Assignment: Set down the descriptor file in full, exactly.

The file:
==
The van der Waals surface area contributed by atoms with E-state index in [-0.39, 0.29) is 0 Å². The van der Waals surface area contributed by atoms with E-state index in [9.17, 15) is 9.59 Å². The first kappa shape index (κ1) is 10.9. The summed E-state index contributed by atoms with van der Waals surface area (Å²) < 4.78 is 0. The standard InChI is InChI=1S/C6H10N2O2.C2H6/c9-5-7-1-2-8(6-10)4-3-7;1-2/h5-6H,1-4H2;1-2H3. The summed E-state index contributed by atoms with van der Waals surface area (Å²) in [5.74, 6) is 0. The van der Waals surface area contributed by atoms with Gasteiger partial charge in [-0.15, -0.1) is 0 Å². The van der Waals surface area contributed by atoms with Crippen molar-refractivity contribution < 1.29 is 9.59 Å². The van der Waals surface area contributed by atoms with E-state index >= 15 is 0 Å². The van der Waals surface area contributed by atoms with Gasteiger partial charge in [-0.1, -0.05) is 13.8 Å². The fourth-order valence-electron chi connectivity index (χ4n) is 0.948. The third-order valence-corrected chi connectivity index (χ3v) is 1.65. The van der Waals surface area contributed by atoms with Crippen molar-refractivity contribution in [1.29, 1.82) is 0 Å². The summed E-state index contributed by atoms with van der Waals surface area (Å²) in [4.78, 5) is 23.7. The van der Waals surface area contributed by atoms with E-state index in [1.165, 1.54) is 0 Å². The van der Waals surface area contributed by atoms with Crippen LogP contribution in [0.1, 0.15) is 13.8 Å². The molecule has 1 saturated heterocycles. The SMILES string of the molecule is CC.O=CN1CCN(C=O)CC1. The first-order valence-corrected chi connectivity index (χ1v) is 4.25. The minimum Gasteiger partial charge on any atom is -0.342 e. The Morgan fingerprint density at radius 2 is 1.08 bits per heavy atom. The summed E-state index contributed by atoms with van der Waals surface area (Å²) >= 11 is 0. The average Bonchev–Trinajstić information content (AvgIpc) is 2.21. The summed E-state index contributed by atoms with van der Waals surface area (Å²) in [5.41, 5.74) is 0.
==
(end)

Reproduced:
The van der Waals surface area contributed by atoms with E-state index in [-0.39, 0.29) is 0 Å². The van der Waals surface area contributed by atoms with E-state index in [9.17, 15) is 9.59 Å². The first kappa shape index (κ1) is 10.9. The summed E-state index contributed by atoms with van der Waals surface area (Å²) < 4.78 is 0. The standard InChI is InChI=1S/C6H10N2O2.C2H6/c9-5-7-1-2-8(6-10)4-3-7;1-2/h5-6H,1-4H2;1-2H3. The summed E-state index contributed by atoms with van der Waals surface area (Å²) in [5.74, 6) is 0. The van der Waals surface area contributed by atoms with Gasteiger partial charge in [-0.15, -0.1) is 0 Å². The van der Waals surface area contributed by atoms with Crippen molar-refractivity contribution < 1.29 is 9.59 Å². The van der Waals surface area contributed by atoms with E-state index >= 15 is 0 Å². The van der Waals surface area contributed by atoms with Gasteiger partial charge in [-0.1, -0.05) is 13.8 Å². The fourth-order valence-electron chi connectivity index (χ4n) is 0.948. The third-order valence-corrected chi connectivity index (χ3v) is 1.65. The van der Waals surface area contributed by atoms with Crippen molar-refractivity contribution in [1.29, 1.82) is 0 Å². The summed E-state index contributed by atoms with van der Waals surface area (Å²) in [4.78, 5) is 23.7. The van der Waals surface area contributed by atoms with E-state index in [1.165, 1.54) is 0 Å². The van der Waals surface area contributed by atoms with Crippen LogP contribution in [0.1, 0.15) is 13.8 Å². The molecule has 1 saturated heterocycles. The SMILES string of the molecule is CC.O=CN1CCN(C=O)CC1. The first-order valence-corrected chi connectivity index (χ1v) is 4.25. The minimum Gasteiger partial charge on any atom is -0.342 e. The Morgan fingerprint density at radius 2 is 1.08 bits per heavy atom. The summed E-state index contributed by atoms with van der Waals surface area (Å²) >= 11 is 0. The average Bonchev–Trinajstić information content (AvgIpc) is 2.21. The summed E-state index contributed by atoms with van der Waals surface area (Å²) in [5.41, 5.74) is 0.